Over the past two months the BFCST has, on separate occasions, met representatives from Barnet Council, and Tony Kleanthous, to obtain their different perspectives on the situation around Underhill. From the council, we met Pam Wharfe (Interim Director of Environment, Planning & Regeneration) and George Church (Principle Valuer - Property Services). We felt that only after holding both meetings would we be in a position to disseminate the facts in a balanced manner.
As outlined in the clubs recent statement, there are two fundamental issues at stake here: the cricket club lease and the situation with Priory Grove. What follows is a brief synposis of their respective positions on these two matters.1. THE LEASEBackground
The current lease is with The Barnet Club Ltd (TBCL), the company that ran Barnet Cricket Club. It runs from 25th December 1982 to 24th December 2012. It covers the area immediately to the south of Underhill, including the car parking area and some of the fields.Council’s position
Discussions have taken place for 2-3 years over the renewal of the lease for 95 years (ie. 2012-2107) on an open market value basis. (i.e. 125 years from 1982).
The Council obtained a land valuation from Saville’s Chartered Surveyors. Barnet FC considered this valuation to be unreasonable. BFC asked for a valuation instead by local company Maunder Taylor, which was carried out in July 2011. This valuation was also unacceptable to BFC.
Barnet Council indicated that the 95 year lease for the 5 acre site would be in the ballpark of the price for a small flat.
The parties failed to agree terms. In such a situation, the tenant has the right to go to arbitration at the county court. The court may set the value but only for a lease of up to 15 years. Hence a 15 year offer was made, but this was not accepted.
When the Council are leasing out a site, the general presumption is for best value. The offer of a peppercorn rent was extended to Saracens for Copthall on the back of binding assurances, namely thirty hours community usage per week. Were TBCL to offer something similar with the land, they may potentially be able to offer a peppercorn rent too.BFC’s position
BFC deny that TBCL were offered a 95 year lease and say that they were only offered a 15 year lease at market value. This is unacceptable to BFC as it does not give the club security.
Land valuations were done first by Saville’s, then Maunder Taylor. The council were reluctant to release the latter, something BFC challenged via Freedom of Information. They have now received the valuation, which is similar to the Saville's valuation.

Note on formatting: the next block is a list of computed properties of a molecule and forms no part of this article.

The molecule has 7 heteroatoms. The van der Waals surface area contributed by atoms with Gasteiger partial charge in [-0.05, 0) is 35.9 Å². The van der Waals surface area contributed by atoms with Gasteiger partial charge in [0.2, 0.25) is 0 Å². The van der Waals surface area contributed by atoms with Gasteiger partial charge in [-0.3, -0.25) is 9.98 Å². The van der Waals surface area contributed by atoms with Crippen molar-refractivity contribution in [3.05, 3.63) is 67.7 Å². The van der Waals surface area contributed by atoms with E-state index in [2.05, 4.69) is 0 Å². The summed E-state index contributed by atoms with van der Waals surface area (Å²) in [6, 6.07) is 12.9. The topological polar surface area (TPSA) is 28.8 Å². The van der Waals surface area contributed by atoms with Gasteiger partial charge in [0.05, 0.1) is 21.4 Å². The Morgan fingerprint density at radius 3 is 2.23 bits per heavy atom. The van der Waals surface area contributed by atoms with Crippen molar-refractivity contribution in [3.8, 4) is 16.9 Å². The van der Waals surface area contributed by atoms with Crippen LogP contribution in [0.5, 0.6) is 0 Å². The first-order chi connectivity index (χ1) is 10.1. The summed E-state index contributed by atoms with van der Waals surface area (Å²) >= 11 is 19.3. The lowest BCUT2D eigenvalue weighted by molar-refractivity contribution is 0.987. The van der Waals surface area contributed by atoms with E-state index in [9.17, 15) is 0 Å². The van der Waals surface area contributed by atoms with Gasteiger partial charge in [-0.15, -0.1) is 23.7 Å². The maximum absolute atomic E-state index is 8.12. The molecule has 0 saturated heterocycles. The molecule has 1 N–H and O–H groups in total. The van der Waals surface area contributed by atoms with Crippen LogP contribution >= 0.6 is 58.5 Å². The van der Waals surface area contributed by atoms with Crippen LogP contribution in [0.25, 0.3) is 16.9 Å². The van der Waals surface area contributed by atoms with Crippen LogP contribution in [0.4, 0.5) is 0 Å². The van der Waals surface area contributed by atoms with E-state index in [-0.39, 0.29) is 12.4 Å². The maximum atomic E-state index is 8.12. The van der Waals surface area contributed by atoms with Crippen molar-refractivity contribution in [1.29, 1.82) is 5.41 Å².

BFC feel unhappy that they are being asked for a market rate when Saracens have been offered a peppercorn rent on Copthall.2. PRIORY GROVEBackground
Priory Grove runs behind the East Terrace and connects the car parking area in the land south of Underhill (the land leased to TBCL) with Westcombe Drive.Council’s position
The lease south of Underhill is on land currently with ‘The Barnet Club Limited’ (TBCL), the cricket club company. A license from the mid-90’s provided rights of way ‘on foot only’ over Priory Grove.
In 2006, BFC put in a planning application for an extension of car parking to the south, including improving the emergency access from Priory Grove. The application was passed. However, during the process, it was highlighted that there was no legal right of vehicular access on Priory Grove.
They attempted to resolve the issue in 2006, but were unable to do so. BFC have used Priory Grove for vehicles since, though the Council have taken no enforcement action against TBCL. The Council are keen now to regularise the club’s usage of Priory Grove to tidy up the issue.
For a nominal fee of £10 per year, the council are prepared to issue the club a vehicular license for Priory Grove. BFC’s position
BFC have used Priory Grove for vehicles for a number of years and believe they therefore have a right to continue to do so. The issue is not the level of fee but the principle and the precedent that this sets. BFC have also said that under their license, while staff would be allowed access, supporters would not be.
Any Barnet supporter with any questions, comments or concerns on this issue, or any other, is encouraged to email email@example.com
Clarification (15/12/11): BFC say their reluctance to purchase a vehicular license for Priory Grove it not about the cost of the license, but of the precedent this sets. The club feel that purchasing a license sets a precedent that means future purchasers of the Underhill site may also be required to apply for a license, which may reduce the value of the site if prospective buyers were not able to gain a license.
BFC also object to the fact that the Council are only offering a vehicular license for club staff, and not other visitors.
It is worth noting that both Monday's meeting with Tony Kleanthous and last month's meeting with Barnet Council were amicable and constructive, and the BFCST thank both parties for their time and openness.